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Calgary breaks all-time record in housing starts but increasing demand keeps inventory low

Soaring housing demands in Calgary led to an all-time record for new residential builds last year, but inventory levels of completed and unsold units remained low due to demand outpacing supply.

According to the latest report from Canada Mortgage and Housing Corporation (CMHC), total housing starts increased by 13 per cent in Calgary, reaching a total of 19,579 units with growth across all dwelling types in the city.

That compares to a decline of 0.5 per cent overall for housing starts in the six major Canadian cities surveyed by CMHC.

Calgary also had the highest housing starts by population.

“Part of the reason why we think that might have happened is that developers are responding to low vacancies in the rental market,” said Adebola Omosola, a housing economics specialist with CMHC.

“The population of Calgary is still growing, a record number of people moved here last year, and we still expect that to remain at least in the short term.”

Earlier this year, the Calgary Real Estate Board also predicted that demand, especially for rental apartments, wouldn’t let up any time soon. 

Industry can cope with demand, expert says

According to numbers from the report, average construction times were higher in 2023 for all dwelling types except for apartments.

The agency’s report suggests the increase in the number of under-construction residential projects might mean builders are operating at or near full capacity.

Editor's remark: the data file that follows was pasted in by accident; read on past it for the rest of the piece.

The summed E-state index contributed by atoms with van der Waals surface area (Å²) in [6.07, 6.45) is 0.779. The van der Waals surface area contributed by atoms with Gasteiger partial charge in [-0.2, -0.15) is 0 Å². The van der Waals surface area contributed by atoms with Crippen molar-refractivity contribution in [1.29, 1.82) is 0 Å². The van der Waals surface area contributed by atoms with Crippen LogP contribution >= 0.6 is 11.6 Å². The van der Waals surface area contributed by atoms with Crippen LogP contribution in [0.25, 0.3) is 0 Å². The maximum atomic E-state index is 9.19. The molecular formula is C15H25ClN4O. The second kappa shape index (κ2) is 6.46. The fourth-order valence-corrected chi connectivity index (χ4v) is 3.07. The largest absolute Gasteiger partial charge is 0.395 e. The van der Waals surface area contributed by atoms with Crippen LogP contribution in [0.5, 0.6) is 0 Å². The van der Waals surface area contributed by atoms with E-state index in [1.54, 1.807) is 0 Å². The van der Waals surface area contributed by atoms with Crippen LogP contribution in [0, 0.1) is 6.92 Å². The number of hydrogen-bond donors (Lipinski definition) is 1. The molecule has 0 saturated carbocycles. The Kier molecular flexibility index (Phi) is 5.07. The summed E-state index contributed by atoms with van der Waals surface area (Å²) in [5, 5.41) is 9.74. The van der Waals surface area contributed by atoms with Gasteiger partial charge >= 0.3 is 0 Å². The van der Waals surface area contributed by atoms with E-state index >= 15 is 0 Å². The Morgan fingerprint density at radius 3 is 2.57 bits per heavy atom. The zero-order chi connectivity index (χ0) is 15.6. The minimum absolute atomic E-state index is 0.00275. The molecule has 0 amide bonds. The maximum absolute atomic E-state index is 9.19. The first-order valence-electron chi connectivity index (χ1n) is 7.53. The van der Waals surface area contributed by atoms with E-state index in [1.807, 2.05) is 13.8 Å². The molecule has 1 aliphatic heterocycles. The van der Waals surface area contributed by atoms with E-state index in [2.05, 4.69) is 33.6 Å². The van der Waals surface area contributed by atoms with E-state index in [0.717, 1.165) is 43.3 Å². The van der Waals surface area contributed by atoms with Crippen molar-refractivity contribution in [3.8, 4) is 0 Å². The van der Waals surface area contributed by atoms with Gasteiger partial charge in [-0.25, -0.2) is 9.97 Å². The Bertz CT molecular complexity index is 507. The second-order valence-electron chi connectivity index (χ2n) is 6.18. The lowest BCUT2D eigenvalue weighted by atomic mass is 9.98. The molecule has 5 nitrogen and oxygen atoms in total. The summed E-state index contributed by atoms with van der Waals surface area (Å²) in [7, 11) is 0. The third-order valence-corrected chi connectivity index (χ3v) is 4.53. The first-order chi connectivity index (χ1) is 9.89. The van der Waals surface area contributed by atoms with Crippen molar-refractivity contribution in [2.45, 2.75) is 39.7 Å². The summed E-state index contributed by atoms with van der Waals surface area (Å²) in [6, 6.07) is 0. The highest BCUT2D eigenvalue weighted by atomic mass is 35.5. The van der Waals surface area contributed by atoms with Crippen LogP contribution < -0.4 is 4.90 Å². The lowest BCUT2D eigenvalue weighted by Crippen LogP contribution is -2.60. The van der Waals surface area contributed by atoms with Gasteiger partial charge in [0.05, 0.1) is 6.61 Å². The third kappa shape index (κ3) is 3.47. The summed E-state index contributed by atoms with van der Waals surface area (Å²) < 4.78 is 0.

However, there’s optimism the construction industry can match the increasing need.

Brian Hahn, CEO of BILD Calgary Region, said despite concerns around about construction costs, project timelines and labour shortages, the industry has kept up with the demand for new builds.

Demand is expected to remain robust, but the construction industry can keep up, according to BILD Calgary region CEO Brian Hahn.
Demand is expected to remain robust, but the construction industry can keep up, according to BILD Calgary Region chief executive officer Brian Hahn. (Shaun Best/Reuters)

“I’ve heard that kind of conversation at the end of 2022 and I heard it in 2023,” Hahn said.

“Yet here we are early in 2024, and January and February were record numbers again.”

Hahn added he believes the current pace of construction will continue for at least the next six months and that the industry is looking at initiatives to attract more people to the trades.

Increase in row house and apartment construction

Construction growth was largely driven by new apartment projects, making up almost half of the housing starts in Calgary in 2023.

The federal housing agency says 9,034 apartment units were started that year, an increase of 17 per cent from the previous year. Of those, about 54 per cent were purpose-built rentals.

Apartments made up around two-thirds of all units under construction, CMHC said, with the total number of units under construction reaching 23,473.

Growth, however, was seen across all dwelling types. Row homes increased by 34 per cent from the previous year while groundbreaking on single-detached homes grew by two per cent.

“Notwithstanding challenges, our members and the industry counterparts that support them managed to produce a record amount of starts and completions,” Hahn said.

“I have little doubt that the industry will do their very best to keep pace at those levels.”

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